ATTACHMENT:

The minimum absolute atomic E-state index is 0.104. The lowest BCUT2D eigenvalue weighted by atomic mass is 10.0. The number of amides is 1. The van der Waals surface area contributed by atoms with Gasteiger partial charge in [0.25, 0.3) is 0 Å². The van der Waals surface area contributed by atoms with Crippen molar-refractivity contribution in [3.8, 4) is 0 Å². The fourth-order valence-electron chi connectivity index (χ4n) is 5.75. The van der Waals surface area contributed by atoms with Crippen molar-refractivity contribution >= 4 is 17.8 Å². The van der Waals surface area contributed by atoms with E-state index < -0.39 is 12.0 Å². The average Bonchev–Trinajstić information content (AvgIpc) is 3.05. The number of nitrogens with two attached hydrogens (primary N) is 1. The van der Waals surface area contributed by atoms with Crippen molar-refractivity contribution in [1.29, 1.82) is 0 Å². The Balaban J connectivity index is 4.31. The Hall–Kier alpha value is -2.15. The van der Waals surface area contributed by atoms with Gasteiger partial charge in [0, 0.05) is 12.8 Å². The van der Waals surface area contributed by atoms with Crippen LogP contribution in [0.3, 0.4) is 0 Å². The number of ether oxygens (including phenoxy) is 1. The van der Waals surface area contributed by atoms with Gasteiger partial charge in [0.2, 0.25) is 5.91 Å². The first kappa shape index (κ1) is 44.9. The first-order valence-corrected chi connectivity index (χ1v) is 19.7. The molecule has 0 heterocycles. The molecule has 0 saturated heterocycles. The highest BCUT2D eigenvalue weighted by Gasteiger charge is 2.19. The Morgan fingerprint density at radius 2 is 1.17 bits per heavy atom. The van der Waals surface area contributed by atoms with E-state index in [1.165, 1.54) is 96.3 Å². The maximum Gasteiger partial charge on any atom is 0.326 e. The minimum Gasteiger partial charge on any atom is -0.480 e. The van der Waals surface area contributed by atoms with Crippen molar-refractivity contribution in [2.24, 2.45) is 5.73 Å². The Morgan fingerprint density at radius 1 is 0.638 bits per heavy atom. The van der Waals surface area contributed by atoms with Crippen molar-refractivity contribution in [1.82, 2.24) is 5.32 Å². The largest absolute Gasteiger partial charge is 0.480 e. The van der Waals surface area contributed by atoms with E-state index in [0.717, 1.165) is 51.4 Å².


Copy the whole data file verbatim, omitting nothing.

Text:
The minimum absolute atomic E-state index is 0.104. The lowest BCUT2D eigenvalue weighted by atomic mass is 10.0. The number of amides is 1. The van der Waals surface area contributed by atoms with Gasteiger partial charge in [0.25, 0.3) is 0 Å². The van der Waals surface area contributed by atoms with Crippen molar-refractivity contribution in [3.8, 4) is 0 Å². The fourth-order valence-electron chi connectivity index (χ4n) is 5.75. The van der Waals surface area contributed by atoms with Crippen molar-refractivity contribution >= 4 is 17.8 Å². The van der Waals surface area contributed by atoms with E-state index < -0.39 is 12.0 Å². The average Bonchev–Trinajstić information content (AvgIpc) is 3.05. The number of nitrogens with two attached hydrogens (primary N) is 1. The van der Waals surface area contributed by atoms with Crippen molar-refractivity contribution in [1.29, 1.82) is 0 Å². The Balaban J connectivity index is 4.31. The Hall–Kier alpha value is -2.15. The van der Waals surface area contributed by atoms with Gasteiger partial charge in [0, 0.05) is 12.8 Å². The van der Waals surface area contributed by atoms with Crippen LogP contribution in [0.3, 0.4) is 0 Å². The number of ether oxygens (including phenoxy) is 1. The van der Waals surface area contributed by atoms with Gasteiger partial charge in [0.2, 0.25) is 5.91 Å². The first kappa shape index (κ1) is 44.9. The first-order valence-corrected chi connectivity index (χ1v) is 19.7. The molecule has 0 heterocycles. The molecule has 0 saturated heterocycles. The highest BCUT2D eigenvalue weighted by Gasteiger charge is 2.19. The Morgan fingerprint density at radius 2 is 1.17 bits per heavy atom. The van der Waals surface area contributed by atoms with E-state index in [1.165, 1.54) is 96.3 Å². The maximum Gasteiger partial charge on any atom is 0.326 e. The minimum Gasteiger partial charge on any atom is -0.480 e. The van der Waals surface area contributed by atoms with Crippen molar-refractivity contribution in [2.24, 2.45) is 5.73 Å². The Morgan fingerprint density at radius 1 is 0.638 bits per heavy atom. The van der Waals surface area contributed by atoms with Crippen molar-refractivity contribution in [1.82, 2.24) is 5.32 Å². The largest absolute Gasteiger partial charge is 0.480 e. The van der Waals surface area contributed by atoms with E-state index in [0.717, 1.165) is 51.4 Å².